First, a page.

x] for ectotherm
vertebrates Allometric constant for maximum consumption [a.
Climate warming and ectotherm
body size--from individual physiology to community ecology, Functional Ecology, 27: 991-1001, 2013.
Temperature is a major abiotic factor influencing biological functions of ectotherms
Energetic demands are roughly an order of magnitude greater in endotherms relative to ectotherms
of the same size (e.
Key words: behavioral thermoregulation; body temperature, preferred; ectotherms
at northern latitudes; gestation; Nerodia sipedon; postprandial thermophily; radiotelemetry; reproductive vs.
Temperature is one of the most important environmental factors controlling development in ectotherms
including echinoderms, which progress faster through their developmental stages as temperature increases (Hoegh-Guldberg & Pearse 1995).
life-history responses to developmental temperature.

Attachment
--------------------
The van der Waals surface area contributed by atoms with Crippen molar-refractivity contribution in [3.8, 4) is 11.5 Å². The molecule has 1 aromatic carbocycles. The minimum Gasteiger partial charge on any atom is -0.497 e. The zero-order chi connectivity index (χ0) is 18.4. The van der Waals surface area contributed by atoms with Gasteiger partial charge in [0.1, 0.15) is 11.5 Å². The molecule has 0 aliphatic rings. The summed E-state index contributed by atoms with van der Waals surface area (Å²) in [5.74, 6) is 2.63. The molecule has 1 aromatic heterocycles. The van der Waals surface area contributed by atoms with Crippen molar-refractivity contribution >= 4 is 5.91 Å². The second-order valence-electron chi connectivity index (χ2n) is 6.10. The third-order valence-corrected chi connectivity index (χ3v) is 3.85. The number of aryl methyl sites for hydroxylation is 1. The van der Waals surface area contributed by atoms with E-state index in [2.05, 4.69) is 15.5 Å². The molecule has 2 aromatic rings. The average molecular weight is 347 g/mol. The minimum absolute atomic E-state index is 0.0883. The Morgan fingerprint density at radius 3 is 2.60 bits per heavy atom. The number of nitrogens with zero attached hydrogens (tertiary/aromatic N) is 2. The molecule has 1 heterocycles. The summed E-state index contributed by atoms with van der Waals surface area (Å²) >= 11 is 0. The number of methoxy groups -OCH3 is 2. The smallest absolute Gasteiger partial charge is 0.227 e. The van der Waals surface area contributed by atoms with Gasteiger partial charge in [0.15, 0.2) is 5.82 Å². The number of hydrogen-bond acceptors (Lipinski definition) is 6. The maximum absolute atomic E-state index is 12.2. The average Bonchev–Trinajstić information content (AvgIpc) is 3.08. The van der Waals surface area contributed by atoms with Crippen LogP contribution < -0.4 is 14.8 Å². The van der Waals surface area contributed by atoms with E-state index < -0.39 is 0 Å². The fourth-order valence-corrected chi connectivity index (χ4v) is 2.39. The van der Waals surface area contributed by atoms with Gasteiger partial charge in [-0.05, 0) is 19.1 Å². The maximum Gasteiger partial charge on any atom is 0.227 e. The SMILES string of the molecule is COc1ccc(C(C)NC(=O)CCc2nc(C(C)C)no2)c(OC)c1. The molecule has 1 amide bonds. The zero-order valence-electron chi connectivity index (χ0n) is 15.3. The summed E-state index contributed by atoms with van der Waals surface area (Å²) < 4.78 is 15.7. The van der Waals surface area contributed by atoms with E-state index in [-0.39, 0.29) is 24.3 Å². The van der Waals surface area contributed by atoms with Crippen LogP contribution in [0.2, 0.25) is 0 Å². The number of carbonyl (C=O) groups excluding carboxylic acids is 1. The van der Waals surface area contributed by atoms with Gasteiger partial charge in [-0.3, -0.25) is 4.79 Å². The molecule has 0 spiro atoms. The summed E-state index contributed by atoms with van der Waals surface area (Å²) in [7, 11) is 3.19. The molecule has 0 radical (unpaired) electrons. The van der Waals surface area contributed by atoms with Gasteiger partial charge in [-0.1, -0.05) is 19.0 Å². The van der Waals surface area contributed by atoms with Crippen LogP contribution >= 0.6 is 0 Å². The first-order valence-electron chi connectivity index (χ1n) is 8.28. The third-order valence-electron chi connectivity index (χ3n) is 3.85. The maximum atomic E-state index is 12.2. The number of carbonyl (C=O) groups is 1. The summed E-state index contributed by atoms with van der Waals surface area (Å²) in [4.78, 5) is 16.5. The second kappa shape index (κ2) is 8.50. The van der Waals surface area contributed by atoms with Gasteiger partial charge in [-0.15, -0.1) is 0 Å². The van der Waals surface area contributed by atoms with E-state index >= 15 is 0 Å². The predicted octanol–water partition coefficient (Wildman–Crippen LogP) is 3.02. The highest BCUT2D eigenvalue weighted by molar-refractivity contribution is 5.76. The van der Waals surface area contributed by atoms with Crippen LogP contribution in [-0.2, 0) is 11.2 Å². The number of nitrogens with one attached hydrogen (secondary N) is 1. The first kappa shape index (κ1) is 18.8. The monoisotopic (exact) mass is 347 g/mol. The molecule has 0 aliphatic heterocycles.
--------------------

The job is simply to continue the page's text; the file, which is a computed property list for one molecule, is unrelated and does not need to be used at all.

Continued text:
The environment can affect the size or number of offspring either directly or indirectly (Kingsolver and Huey, 2008), and recent work has indicated that environmental temperature has a profound direct effect on ectotherm
offspring and complex relationships with adult body size and fitness (Angilletta et al.
Sprint speed, in particular, can be critical for an ectotherm
attempting escape from a potential predator (van Berkum et al.
Other arboviruses infect a variety of ectotherms
, including species of lizards (2-4), snakes (5-11), and turtles (12,13), but the knowledge of ectotherm
involvement in the ecology of WNV is limited.
Our finding that similar agents occur in various other terrestrial habitats in central North America suggests that such nuclei may pose a formidable challenge to the overwintering survival of ectotherm
ic animals that rely on supercooling to withstand frost exposure.
Modeling global macroclimatic constraints on ectotherm
Short-term forest management effects on a long-lived ectotherm
In this paper, we examine the past impacts of climate modes on a terrestrial ectotherm
in the Pacific Northwest of North America in an attempt to understand the effects of future environmental variation.
Hot rocks and much-too-hot rocks: seasonal patterns of retreat-site selection by a nocturnal ectotherm